M. Al-Sheik v. Galaxy Motors, LLC, et.al. Mobile County Circuit Court Case Number: CV 2010-902312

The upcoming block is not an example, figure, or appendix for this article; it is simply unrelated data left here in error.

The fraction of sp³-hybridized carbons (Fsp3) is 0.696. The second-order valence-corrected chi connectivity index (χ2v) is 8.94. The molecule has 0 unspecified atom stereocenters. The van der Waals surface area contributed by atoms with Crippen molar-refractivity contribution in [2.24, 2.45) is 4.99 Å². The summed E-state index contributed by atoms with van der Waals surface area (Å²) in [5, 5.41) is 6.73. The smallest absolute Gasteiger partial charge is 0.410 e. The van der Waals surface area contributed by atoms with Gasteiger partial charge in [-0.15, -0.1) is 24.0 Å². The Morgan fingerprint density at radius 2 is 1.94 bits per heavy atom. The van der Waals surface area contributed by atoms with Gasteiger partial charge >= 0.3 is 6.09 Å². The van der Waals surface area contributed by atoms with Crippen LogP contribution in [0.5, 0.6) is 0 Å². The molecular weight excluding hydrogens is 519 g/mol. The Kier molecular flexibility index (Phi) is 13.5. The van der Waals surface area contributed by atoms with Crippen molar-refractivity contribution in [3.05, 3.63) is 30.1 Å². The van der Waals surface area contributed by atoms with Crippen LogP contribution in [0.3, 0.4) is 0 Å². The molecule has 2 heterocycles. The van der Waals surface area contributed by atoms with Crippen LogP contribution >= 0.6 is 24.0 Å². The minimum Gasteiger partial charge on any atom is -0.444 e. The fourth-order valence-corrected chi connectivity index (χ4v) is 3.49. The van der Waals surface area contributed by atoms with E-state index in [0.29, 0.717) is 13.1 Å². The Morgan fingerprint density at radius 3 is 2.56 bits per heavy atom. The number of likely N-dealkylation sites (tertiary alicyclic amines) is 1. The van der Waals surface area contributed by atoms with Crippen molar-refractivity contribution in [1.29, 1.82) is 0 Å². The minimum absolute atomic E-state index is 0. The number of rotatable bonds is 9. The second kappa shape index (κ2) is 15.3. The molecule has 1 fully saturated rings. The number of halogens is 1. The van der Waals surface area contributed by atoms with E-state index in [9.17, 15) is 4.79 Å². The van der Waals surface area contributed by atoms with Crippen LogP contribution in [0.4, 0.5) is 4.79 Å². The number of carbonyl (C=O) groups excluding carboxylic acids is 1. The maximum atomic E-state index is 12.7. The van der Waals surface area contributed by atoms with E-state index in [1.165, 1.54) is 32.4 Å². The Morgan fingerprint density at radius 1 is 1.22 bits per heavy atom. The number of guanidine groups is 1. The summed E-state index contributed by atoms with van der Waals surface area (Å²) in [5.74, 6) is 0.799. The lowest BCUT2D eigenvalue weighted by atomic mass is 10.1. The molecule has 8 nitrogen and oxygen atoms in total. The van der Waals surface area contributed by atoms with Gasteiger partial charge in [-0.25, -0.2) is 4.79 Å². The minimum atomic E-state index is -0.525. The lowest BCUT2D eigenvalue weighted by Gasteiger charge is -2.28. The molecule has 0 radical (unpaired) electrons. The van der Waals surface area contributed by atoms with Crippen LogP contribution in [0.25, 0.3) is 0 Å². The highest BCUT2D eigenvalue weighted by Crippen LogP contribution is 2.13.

Type of Case: Motor Vehicle Accident/Defective Tires Facts: This legally complex case started on January 24, 2009 when Mr. Al-Sheik was seriously injured while a passenger in a single vehicle accident. The driver was test driving a car from the car lot of Galaxy Motors and Mr. Al-Sheik had agreed to accompany the driver as a favor to the owner/operator of Galaxy Motors who was Mr. Al-Sheik’s cousin. The driver of the vehicle lost control on a wet road while either accelerating or attempting to negotiate a sharp turn and crashed into a tree. Mr. Al-Sheik suffered a broken ankle, broken femor, fractured wrist and elbow in the collision. His injuries required multiple surgeries and resulted in permanent impairments and restrictions. [Despite his serious injuries and extensive medical care Mr. Al-Sheik, who was an engineering student at the time of the collision, was able to complete his course work for that semester and graduate.] The insurance company for Galaxy Motors initially denied the liability claim of Mr. Al-Sheik claiming he was an employee and therefore barred from making a liability claim. Knox Boteler and Mark Wolfe of Boteler, Finley & Wolfe were retained to present and prosecute a liability claim for Mr. Al-Sheik. Knox was able to defeat the assertion of “workers’ compensation immunity” and the case proceeded through the litigation process on the theory that Galaxy Motors violated Alabama Code Section 32-5-210(a)2 which requires safe tires on cars being offered for sale in Alabama. The issue in the case was whether or not the tires were “safe.” And, even if they were not safe, was that the proximate cause of the accident? Mark and Knox retained Chris Medwell, P.E., of Bloomberg Consulting for consultation on tire safety standards and general accident reconstruction principles. The insurance company for Galaxy Motors vigorously defended the case and raised numerous legal defenses against the claims of Mr. Al-Sheik. The case finally resolved shortly after it was learned that one of the tires from the involved vehicle to be inspected and tested for safety compliance could not be located by Galaxy Motors. By mutual agreement of the parties the settlement amount is not subject to disclosure.